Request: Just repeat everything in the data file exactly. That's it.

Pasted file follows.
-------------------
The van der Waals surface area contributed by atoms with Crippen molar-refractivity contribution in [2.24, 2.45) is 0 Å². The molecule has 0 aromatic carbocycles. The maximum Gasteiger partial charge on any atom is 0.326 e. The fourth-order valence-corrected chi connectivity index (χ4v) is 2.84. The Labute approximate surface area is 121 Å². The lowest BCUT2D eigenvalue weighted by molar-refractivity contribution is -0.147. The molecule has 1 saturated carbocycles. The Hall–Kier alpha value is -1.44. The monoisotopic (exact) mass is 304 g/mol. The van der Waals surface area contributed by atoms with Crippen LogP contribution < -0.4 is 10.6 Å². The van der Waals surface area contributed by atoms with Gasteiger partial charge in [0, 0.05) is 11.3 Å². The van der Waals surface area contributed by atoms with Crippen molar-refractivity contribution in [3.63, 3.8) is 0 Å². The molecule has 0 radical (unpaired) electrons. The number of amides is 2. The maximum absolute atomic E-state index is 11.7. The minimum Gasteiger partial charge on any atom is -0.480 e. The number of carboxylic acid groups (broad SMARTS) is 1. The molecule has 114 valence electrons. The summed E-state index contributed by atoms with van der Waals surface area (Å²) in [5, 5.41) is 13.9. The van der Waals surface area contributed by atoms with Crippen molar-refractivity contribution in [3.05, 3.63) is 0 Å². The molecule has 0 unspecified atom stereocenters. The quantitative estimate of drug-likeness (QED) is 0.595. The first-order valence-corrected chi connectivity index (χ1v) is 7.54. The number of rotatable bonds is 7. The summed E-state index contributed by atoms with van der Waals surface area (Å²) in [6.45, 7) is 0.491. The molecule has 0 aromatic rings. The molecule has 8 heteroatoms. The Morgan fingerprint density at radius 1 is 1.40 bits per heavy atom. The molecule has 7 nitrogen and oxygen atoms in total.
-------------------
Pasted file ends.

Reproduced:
The van der Waals surface area contributed by atoms with Crippen molar-refractivity contribution in [2.24, 2.45) is 0 Å². The molecule has 0 aromatic carbocycles. The maximum Gasteiger partial charge on any atom is 0.326 e. The fourth-order valence-corrected chi connectivity index (χ4v) is 2.84. The Labute approximate surface area is 121 Å². The lowest BCUT2D eigenvalue weighted by molar-refractivity contribution is -0.147. The molecule has 1 saturated carbocycles. The Hall–Kier alpha value is -1.44. The monoisotopic (exact) mass is 304 g/mol. The van der Waals surface area contributed by atoms with Crippen LogP contribution < -0.4 is 10.6 Å². The van der Waals surface area contributed by atoms with Gasteiger partial charge in [0, 0.05) is 11.3 Å². The van der Waals surface area contributed by atoms with Crippen molar-refractivity contribution in [3.63, 3.8) is 0 Å². The molecule has 0 radical (unpaired) electrons. The number of amides is 2. The maximum absolute atomic E-state index is 11.7. The minimum Gasteiger partial charge on any atom is -0.480 e. The number of carboxylic acid groups (broad SMARTS) is 1. The molecule has 114 valence electrons. The summed E-state index contributed by atoms with van der Waals surface area (Å²) in [5, 5.41) is 13.9. The van der Waals surface area contributed by atoms with Crippen molar-refractivity contribution in [3.05, 3.63) is 0 Å². The molecule has 0 unspecified atom stereocenters. The quantitative estimate of drug-likeness (QED) is 0.595. The first-order valence-corrected chi connectivity index (χ1v) is 7.54. The number of rotatable bonds is 7. The summed E-state index contributed by atoms with van der Waals surface area (Å²) in [6.45, 7) is 0.491. The molecule has 0 aromatic rings. The molecule has 8 heteroatoms. The Morgan fingerprint density at radius 1 is 1.40 bits per heavy atom. The molecule has 7 nitrogen and oxygen atoms in total.